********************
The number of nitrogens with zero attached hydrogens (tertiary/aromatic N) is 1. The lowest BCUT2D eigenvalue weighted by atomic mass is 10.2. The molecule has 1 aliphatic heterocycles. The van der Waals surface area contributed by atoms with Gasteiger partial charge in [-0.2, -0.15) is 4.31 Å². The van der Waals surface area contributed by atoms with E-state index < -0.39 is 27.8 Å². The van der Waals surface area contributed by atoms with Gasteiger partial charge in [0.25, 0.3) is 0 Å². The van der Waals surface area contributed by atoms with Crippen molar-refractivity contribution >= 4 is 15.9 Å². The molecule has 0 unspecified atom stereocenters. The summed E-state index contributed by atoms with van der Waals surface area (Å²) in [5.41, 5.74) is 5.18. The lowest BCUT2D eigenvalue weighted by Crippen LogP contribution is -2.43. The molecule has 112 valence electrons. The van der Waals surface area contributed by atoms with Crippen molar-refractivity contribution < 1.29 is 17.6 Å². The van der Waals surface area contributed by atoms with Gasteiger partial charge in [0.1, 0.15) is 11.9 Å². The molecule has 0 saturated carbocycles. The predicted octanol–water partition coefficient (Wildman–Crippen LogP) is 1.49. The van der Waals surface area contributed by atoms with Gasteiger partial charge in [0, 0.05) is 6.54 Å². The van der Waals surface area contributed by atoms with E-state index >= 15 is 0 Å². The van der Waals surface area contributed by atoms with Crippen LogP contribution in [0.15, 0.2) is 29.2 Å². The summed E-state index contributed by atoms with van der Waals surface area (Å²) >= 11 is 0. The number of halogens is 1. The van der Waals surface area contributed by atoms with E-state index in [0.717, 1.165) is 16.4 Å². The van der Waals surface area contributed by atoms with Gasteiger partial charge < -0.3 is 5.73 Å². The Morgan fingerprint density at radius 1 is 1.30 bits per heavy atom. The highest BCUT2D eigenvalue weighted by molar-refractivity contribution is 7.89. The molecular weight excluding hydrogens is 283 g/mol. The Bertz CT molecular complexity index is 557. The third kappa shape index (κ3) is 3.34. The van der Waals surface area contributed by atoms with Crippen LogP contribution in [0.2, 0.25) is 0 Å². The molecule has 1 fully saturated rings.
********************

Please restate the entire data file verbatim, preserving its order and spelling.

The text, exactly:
The number of nitrogens with zero attached hydrogens (tertiary/aromatic N) is 1. The lowest BCUT2D eigenvalue weighted by atomic mass is 10.2. The molecule has 1 aliphatic heterocycles. The van der Waals surface area contributed by atoms with Gasteiger partial charge in [-0.2, -0.15) is 4.31 Å². The van der Waals surface area contributed by atoms with E-state index < -0.39 is 27.8 Å². The van der Waals surface area contributed by atoms with Gasteiger partial charge in [0.25, 0.3) is 0 Å². The van der Waals surface area contributed by atoms with Crippen molar-refractivity contribution >= 4 is 15.9 Å². The molecule has 0 unspecified atom stereocenters. The summed E-state index contributed by atoms with van der Waals surface area (Å²) in [5.41, 5.74) is 5.18. The lowest BCUT2D eigenvalue weighted by Crippen LogP contribution is -2.43. The molecule has 112 valence electrons. The van der Waals surface area contributed by atoms with Crippen molar-refractivity contribution < 1.29 is 17.6 Å². The van der Waals surface area contributed by atoms with Gasteiger partial charge in [0.1, 0.15) is 11.9 Å². The molecule has 0 saturated carbocycles. The predicted octanol–water partition coefficient (Wildman–Crippen LogP) is 1.49. The van der Waals surface area contributed by atoms with Gasteiger partial charge in [0, 0.05) is 6.54 Å². The van der Waals surface area contributed by atoms with E-state index >= 15 is 0 Å². The van der Waals surface area contributed by atoms with Crippen LogP contribution in [0.15, 0.2) is 29.2 Å². The summed E-state index contributed by atoms with van der Waals surface area (Å²) >= 11 is 0. The number of halogens is 1. The van der Waals surface area contributed by atoms with E-state index in [0.717, 1.165) is 16.4 Å². The van der Waals surface area contributed by atoms with Gasteiger partial charge < -0.3 is 5.73 Å². The Morgan fingerprint density at radius 1 is 1.30 bits per heavy atom. The highest BCUT2D eigenvalue weighted by molar-refractivity contribution is 7.89. The molecular weight excluding hydrogens is 283 g/mol. The Bertz CT molecular complexity index is 557. The third kappa shape index (κ3) is 3.34. The van der Waals surface area contributed by atoms with Crippen LogP contribution in [0.2, 0.25) is 0 Å². The molecule has 1 fully saturated rings.